VANCOUVER -- The City of Vancouver says it's committed to working with the group spearheading the rejuvenation of the former heart of Vancouver's Black community, including on the "consideration" of a land trust.

The city says a meeting with the Hogan's Alley Society about the issue was delayed because of the coronavirus pandemic. Staff were in the process of finalizing a time and agenda with the group but plans were delayed because of COVID-19, the city says.

"The meeting was intended to continue advancing foundational work on the implementation of the Hogan's Alley block, as well as to work collectively to address systemic anti-Black racism," a statement from the city says. "Staff recognize that the COVID response has delayed progress and are likewise eager to continue these discussions."

Stephanie Allen, a founder and board member of the Hogan's Alley Society, told CTV News last Friday that the group submitted a draft memorandum of understanding to the city more than two years ago and has still not received a response. She called that "egregious," especially since the city has moved other proposals forward and continued to work with other communities.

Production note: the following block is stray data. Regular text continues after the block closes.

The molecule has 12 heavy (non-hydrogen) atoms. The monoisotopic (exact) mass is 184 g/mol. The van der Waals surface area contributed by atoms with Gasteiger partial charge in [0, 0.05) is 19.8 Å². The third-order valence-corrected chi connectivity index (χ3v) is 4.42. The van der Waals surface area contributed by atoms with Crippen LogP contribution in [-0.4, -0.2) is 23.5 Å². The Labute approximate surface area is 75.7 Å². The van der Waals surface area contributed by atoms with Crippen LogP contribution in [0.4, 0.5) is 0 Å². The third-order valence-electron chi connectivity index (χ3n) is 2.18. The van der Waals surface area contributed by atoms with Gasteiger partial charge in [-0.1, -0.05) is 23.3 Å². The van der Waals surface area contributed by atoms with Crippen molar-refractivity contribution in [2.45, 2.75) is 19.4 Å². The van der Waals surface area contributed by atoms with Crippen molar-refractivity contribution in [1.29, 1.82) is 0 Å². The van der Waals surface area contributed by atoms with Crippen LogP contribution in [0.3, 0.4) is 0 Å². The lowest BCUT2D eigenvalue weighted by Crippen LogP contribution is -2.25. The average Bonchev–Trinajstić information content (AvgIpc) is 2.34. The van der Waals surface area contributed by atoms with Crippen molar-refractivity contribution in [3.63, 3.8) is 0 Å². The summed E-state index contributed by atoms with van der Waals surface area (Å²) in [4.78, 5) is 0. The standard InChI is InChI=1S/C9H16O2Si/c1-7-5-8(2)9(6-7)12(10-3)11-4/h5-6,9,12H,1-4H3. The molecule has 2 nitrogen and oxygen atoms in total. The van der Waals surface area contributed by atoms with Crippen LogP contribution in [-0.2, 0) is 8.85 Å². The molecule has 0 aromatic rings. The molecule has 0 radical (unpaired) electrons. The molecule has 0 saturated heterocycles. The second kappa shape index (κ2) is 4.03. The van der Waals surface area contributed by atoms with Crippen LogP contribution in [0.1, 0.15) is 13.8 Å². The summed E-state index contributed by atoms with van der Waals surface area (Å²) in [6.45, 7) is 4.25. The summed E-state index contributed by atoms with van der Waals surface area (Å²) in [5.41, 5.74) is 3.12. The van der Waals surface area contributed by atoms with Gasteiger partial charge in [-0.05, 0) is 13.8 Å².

"We've had absolutely no work with our group on this land trust," she said.

The city says the Northeast False Creek Plan, which includes the removal of the viaducts, also includes the recreation of the Hogan's Alley blocks.

"One of the key concepts outlined within the plan is the commitment to working with Hogan's Alley working group to establish the long-term involvement and investment of the Black community in the future life of this block, including consideration of a land trust," the city says.

But Allen said the city needs to be "unequivocal" in its commitment that the community land trust proposal will be adopted and it would be a "gross injustice" for it to contemplate selling any part of land it came to acquire through the displacement of Black residents.

Hogan's Alley was the former heart of Vancouver's Black community, but its residents were forcibly displaced with the construction of the Georgia and Dunsmuir viaducts in the 1960s. The neighbourhood was home to many Black-owned businesses, as well as the African Methodist Episcopal Fountain Chapel, which is now a private residence.

The city says it's proposing to bring an interim memorandum of understanding to council that would guide its partnership with the Hogan's Alley Society. The MOU would address anti-Black racism and cultural redress with the Black community, as well as the creation of a safe space for the celebration of Black culture as part of the implementation of the False Creek plan.

"The City recognizes that this is only the initial stage in building a relationship with the Hogan's Alley Society and the larger Black community, and see this work as crucial to the long-term success of the Hogan's Alley Block and any future agreement for their development," the city said.

Through community consultations, Allen says Black people were clear about wanting affordable housing, accessible public spaces, and inclusive cultural spaces in the region. The group has received some expressions of interest and support from other levels of government but has been left to "wait in limbo" by the city, Allen says.